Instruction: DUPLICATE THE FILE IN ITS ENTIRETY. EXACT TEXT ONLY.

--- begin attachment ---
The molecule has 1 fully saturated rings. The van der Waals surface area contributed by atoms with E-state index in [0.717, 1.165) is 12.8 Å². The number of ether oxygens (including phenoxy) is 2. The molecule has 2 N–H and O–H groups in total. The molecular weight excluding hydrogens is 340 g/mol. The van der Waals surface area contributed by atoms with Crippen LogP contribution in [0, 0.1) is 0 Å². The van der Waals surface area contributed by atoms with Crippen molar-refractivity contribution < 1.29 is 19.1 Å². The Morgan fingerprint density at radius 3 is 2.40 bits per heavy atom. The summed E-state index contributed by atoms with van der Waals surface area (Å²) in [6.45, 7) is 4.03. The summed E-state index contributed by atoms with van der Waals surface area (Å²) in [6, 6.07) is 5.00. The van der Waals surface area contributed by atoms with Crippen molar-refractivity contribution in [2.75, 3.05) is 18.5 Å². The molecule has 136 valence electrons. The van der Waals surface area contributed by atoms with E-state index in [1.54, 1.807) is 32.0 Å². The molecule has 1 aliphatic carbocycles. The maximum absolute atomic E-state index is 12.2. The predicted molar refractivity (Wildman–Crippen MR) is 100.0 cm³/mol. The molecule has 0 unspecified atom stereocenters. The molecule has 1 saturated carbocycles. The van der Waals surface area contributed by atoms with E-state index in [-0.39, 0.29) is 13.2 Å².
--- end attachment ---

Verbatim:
The molecule has 1 fully saturated rings. The van der Waals surface area contributed by atoms with E-state index in [0.717, 1.165) is 12.8 Å². The number of ether oxygens (including phenoxy) is 2. The molecule has 2 N–H and O–H groups in total. The molecular weight excluding hydrogens is 340 g/mol. The van der Waals surface area contributed by atoms with Crippen LogP contribution in [0, 0.1) is 0 Å². The van der Waals surface area contributed by atoms with Crippen molar-refractivity contribution < 1.29 is 19.1 Å². The Morgan fingerprint density at radius 3 is 2.40 bits per heavy atom. The summed E-state index contributed by atoms with van der Waals surface area (Å²) in [6.45, 7) is 4.03. The summed E-state index contributed by atoms with van der Waals surface area (Å²) in [6, 6.07) is 5.00. The van der Waals surface area contributed by atoms with Crippen molar-refractivity contribution in [2.75, 3.05) is 18.5 Å². The molecule has 136 valence electrons. The van der Waals surface area contributed by atoms with E-state index in [1.54, 1.807) is 32.0 Å². The molecule has 1 aliphatic carbocycles. The maximum absolute atomic E-state index is 12.2. The predicted molar refractivity (Wildman–Crippen MR) is 100.0 cm³/mol. The molecule has 0 unspecified atom stereocenters. The molecule has 1 saturated carbocycles. The van der Waals surface area contributed by atoms with E-state index in [-0.39, 0.29) is 13.2 Å².